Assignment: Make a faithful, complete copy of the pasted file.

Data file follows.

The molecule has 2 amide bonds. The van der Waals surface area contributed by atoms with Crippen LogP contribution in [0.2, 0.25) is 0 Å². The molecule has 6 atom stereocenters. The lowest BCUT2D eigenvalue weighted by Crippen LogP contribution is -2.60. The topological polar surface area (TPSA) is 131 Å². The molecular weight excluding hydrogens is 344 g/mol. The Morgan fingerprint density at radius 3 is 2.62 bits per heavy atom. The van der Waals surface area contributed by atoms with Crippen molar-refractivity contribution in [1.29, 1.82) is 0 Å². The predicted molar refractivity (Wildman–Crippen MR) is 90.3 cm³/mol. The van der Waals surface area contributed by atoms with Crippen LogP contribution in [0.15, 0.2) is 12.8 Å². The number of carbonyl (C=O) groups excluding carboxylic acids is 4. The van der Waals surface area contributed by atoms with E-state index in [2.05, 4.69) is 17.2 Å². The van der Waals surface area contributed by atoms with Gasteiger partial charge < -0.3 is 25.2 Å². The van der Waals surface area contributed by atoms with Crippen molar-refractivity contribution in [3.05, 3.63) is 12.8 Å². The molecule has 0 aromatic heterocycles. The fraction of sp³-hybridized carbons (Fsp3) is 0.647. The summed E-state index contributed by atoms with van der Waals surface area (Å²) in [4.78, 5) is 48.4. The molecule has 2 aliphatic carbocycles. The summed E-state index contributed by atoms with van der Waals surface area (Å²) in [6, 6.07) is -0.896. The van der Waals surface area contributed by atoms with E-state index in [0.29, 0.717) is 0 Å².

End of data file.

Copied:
The molecule has 2 amide bonds. The van der Waals surface area contributed by atoms with Crippen LogP contribution in [0.2, 0.25) is 0 Å². The molecule has 6 atom stereocenters. The lowest BCUT2D eigenvalue weighted by Crippen LogP contribution is -2.60. The topological polar surface area (TPSA) is 131 Å². The molecular weight excluding hydrogens is 344 g/mol. The Morgan fingerprint density at radius 3 is 2.62 bits per heavy atom. The van der Waals surface area contributed by atoms with Crippen molar-refractivity contribution in [1.29, 1.82) is 0 Å². The predicted molar refractivity (Wildman–Crippen MR) is 90.3 cm³/mol. The van der Waals surface area contributed by atoms with Crippen LogP contribution in [0.15, 0.2) is 12.8 Å². The number of carbonyl (C=O) groups excluding carboxylic acids is 4. The van der Waals surface area contributed by atoms with E-state index in [2.05, 4.69) is 17.2 Å². The van der Waals surface area contributed by atoms with Gasteiger partial charge < -0.3 is 25.2 Å². The van der Waals surface area contributed by atoms with Crippen molar-refractivity contribution in [3.05, 3.63) is 12.8 Å². The molecule has 0 aromatic heterocycles. The fraction of sp³-hybridized carbons (Fsp3) is 0.647. The summed E-state index contributed by atoms with van der Waals surface area (Å²) in [4.78, 5) is 48.4. The molecule has 2 aliphatic carbocycles. The summed E-state index contributed by atoms with van der Waals surface area (Å²) in [6, 6.07) is -0.896. The van der Waals surface area contributed by atoms with E-state index in [0.29, 0.717) is 0 Å².